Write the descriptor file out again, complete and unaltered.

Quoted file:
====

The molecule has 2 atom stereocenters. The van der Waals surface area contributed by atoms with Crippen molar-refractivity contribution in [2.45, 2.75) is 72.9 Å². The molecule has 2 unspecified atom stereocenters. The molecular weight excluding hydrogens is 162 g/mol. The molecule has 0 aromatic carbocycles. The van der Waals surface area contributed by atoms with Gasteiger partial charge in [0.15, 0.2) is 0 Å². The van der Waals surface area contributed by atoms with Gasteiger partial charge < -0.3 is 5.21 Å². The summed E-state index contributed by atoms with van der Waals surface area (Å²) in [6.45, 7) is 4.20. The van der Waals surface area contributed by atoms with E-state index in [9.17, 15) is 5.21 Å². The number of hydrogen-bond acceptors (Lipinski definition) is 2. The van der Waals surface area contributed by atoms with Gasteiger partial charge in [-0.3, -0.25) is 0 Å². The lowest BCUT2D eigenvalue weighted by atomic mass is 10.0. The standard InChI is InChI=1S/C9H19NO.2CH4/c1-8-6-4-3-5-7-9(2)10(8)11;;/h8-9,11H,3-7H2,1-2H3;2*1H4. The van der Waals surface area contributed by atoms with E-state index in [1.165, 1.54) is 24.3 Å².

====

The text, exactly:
The molecule has 2 atom stereocenters. The van der Waals surface area contributed by atoms with Crippen molar-refractivity contribution in [2.45, 2.75) is 72.9 Å². The molecule has 2 unspecified atom stereocenters. The molecular weight excluding hydrogens is 162 g/mol. The molecule has 0 aromatic carbocycles. The van der Waals surface area contributed by atoms with Gasteiger partial charge in [0.15, 0.2) is 0 Å². The van der Waals surface area contributed by atoms with Gasteiger partial charge < -0.3 is 5.21 Å². The summed E-state index contributed by atoms with van der Waals surface area (Å²) in [6.45, 7) is 4.20. The van der Waals surface area contributed by atoms with E-state index in [9.17, 15) is 5.21 Å². The number of hydrogen-bond acceptors (Lipinski definition) is 2. The van der Waals surface area contributed by atoms with Gasteiger partial charge in [-0.3, -0.25) is 0 Å². The lowest BCUT2D eigenvalue weighted by atomic mass is 10.0. The standard InChI is InChI=1S/C9H19NO.2CH4/c1-8-6-4-3-5-7-9(2)10(8)11;;/h8-9,11H,3-7H2,1-2H3;2*1H4. The van der Waals surface area contributed by atoms with E-state index in [1.165, 1.54) is 24.3 Å².